Labelle's ‘Lady Marmalade’ and songs by Janet Jackson, Kermit the Frog added to National Recording Registry

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Karu F. Daniels, New York Daily News
·4 min read
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An infectious recording about a sex worker in New Orleans is now considered one of the “audio treasures worthy of preservation for all time.”

“Lady Marmalade,” Labelle's 1974 R&B classic, is among the 25 recordings entered into the National Recording Registry.

On Wednesday, the Allen Toussaint-produced track sung by vocal powerhouses Patti LaBelle, Nona Hendryx and Sarah Dash, joined other modern pop hits by the likes of Kool & the Gang, Janet Jackson, Nas and one of the earliest recordings of an American voice as inductees by the Library of Congress.

“The National Recording Registry will preserve our history through these vibrant recordings of music and voices that have reflected our humanity and shaped our culture from the past 143 years,” Librarian of Congress Carla Hayden said. “We received about 900 public nominations this year for recordings to add to the registry, and we welcome the public’s input as the Library of Congress and its partners preserve the diverse sounds of history and culture.”

Created in 2000, the registry has designated recordings at least 10 years old as being “culturally, historically or aesthetically significant.” So far, the registry includes 575 recordings.

Louis Armstrong’s 1938 rendition of “When the Saints Go Marching In,” Janet Jackson’s “Rhythm Nation 1814,” Kermit the Frog’s “The Rainbow Connection,” Marlo Thomas & Friends’ “Free to Be… You and Me” and Nas’ 1994 debut album “Illmatic” are also among the 25 recordings just added to the Library of Congress’ National Recording Registry.

Famed for its “Hey sista, go sista” intro and its popular refrain “Voulez-vous coucher avec moi (ce soir)?” which translates to “Do you want to sleep with me (tonight)?” “Lady Marmalade” — written by Bob Crewe and Kenny Nolan and co-produced with Labelle’s manager Vicki Wickham — is the Philadelphia-formed trio’s greatest hit.

“I mean, it’s become an anthem, sort of like ‘I Will Survive,’” Hendryx told Liz Smith in 2014, comparing the song to Gloria Gaynor’s legendary disco anthem. “Of course, I think ‘Lady Marmalade’ is much more fun because it’s about, you know, a hooker!”

“I didn’t know we were singing about a lady of the evening,” LaBelle recalled in a 2015 interview with The Guardian. “Young girls today are so well versed because of the internet, so they’d never not realize, but it was different then. Thank God we did the song, anyway!”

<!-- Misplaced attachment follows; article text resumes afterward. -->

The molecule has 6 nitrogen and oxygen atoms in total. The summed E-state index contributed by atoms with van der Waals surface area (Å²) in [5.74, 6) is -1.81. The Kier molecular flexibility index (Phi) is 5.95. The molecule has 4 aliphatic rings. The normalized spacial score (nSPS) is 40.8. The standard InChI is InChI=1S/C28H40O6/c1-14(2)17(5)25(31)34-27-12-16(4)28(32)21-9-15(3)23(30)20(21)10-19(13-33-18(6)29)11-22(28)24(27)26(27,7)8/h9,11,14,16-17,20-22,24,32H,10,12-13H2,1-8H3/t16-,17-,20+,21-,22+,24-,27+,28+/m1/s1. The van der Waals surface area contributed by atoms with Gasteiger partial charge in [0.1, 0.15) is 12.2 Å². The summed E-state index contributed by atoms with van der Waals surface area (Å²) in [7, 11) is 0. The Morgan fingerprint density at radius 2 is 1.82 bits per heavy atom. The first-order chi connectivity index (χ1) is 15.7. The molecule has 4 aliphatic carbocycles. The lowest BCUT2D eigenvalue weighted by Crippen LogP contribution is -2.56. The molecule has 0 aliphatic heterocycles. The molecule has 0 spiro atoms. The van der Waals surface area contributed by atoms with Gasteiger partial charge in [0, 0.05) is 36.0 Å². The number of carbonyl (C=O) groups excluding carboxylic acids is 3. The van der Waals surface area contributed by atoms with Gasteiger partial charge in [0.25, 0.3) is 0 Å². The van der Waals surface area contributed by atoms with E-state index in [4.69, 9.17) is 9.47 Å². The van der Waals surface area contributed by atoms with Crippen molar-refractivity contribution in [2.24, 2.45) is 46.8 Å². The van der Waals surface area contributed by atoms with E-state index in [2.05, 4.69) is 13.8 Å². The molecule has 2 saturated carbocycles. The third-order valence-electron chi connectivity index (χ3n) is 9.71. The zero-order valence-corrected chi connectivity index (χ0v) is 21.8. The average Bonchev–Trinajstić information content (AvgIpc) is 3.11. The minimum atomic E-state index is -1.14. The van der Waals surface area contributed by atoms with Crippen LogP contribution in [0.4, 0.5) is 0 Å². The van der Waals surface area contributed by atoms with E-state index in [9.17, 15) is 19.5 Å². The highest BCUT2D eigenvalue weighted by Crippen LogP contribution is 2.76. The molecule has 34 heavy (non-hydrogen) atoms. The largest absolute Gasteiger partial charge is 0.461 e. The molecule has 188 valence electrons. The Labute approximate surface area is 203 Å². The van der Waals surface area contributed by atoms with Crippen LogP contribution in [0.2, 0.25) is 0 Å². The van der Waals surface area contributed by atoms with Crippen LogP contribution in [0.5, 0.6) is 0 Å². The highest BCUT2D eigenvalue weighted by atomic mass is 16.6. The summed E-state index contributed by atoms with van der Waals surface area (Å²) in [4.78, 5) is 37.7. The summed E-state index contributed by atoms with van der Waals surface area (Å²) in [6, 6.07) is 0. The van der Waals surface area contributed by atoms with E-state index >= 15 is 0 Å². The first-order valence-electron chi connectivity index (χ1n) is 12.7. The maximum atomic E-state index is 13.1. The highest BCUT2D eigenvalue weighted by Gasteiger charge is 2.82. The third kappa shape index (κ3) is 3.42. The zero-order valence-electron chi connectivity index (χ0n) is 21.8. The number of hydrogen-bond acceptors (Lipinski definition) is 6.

Ranked as No. 16 on Billboard’s list of 100 Greatest Girl Group Songs of All Time, the song was No. 1 hit on the Billboard Hot 100 chart in 1975.

Over the decades, many artists covered the naughty song, which contain English and French lyrics, but the most notable is the Rockwilder and Missy “Misdemeanor” Elliott-produced 2001 version by singers Christina Aguilera, Mya, Pink and rapper Lil’ Kim, recorded for the “Moulin Rouge!” soundtrack. That rendition became a No. 1 hit internationally and scored a Grammy Award for “Best Pop Collaboration with Vocals” in 2002.

The oldest recording on the 2020 registry is by great inventor Thomas Edison, made in St. Louis in July 1878, a few months after he invented his tape recording machine. Recorded on a piece of tinfoil, with a run time of 78 seconds, it is believed to be the oldest playable recording of an American voice, and the earliest surviving document capturing a musical performance. It went unheard until 2013, when scientists announced they had developed a way to recover the sound from the foil.

A 1945 radio episode of the soap opera “The Guiding Light,” considered the longest-running scripted program in broadcast history (on radio and then television from 1937 to 2009), also made the registry, which featured other nonmusical recordings such as Phil Rizzuto’s play-by-play of Roger Maris’ 61st home run on Oct. 1, 1961, and the 2008 episode “The Giant Pool of Money” of the radio show "This American Life" about the subprime mortgage crisis.

National Recording Registry selections for 2020

Edison’s “St. Louis tinfoil” recording (1878)

“Nikolina” — Hjalmar Peterson (1917) (single)

“Smyrneikos Balos” — Marika Papagika (1928) (single)

“When the Saints Go Marching In” — Louis Armstrong & his Orchestra (1938) (single)

Christmas Eve Broadcast—Franklin D. Roosevelt and Winston Churchill (December 24, 1941)

“The Guiding Light” — Nov. 22, 1945

“Odetta Sings Ballads and Blues” — Odetta (1957) (album)

“Lord, Keep Me Day by Day” — Albertina Walker and the Caravans (1959) (single)

Roger Maris hits his 61st home run (October 1, 1961)

“Aida” — Leontyne Price, et.al. (1962) (album)

“Once a Day” — Connie Smith (1964) (single)

“Born Under a Bad Sign” — Albert King (1967) (album)

“Free to Be… You and Me” — Marlo Thomas and Friends (1972) (album)

“The Harder They Come” — Jimmy Cliff (1972) (album)

“Lady Marmalade” — Labelle (1974) (single)

“Late for the Sky” — Jackson Browne (1974) (album)

“Bright Size Life” — Pat Metheny (1976) (album)

“The Rainbow Connection” — Kermit the Frog (1979) (single)

“Celebration” — Kool & the Gang (1980) (single)

“Richard Strauss: Four Last Songs” — Jessye Norman (1983) (album)

“Janet Jackson’s Rhythm Nation 1814” — Janet Jackson (1989) (album)

“Partners” — Flaco Jiménez (1992) (album)

“Somewhere Over the Rainbow”/”What A Wonderful World” — Israel Kamakawiwo’ole (1993) (single)

“Illmatic” — Nas (1994) (album)

“This American Life: The Giant Pool of Money” (May 9, 2008)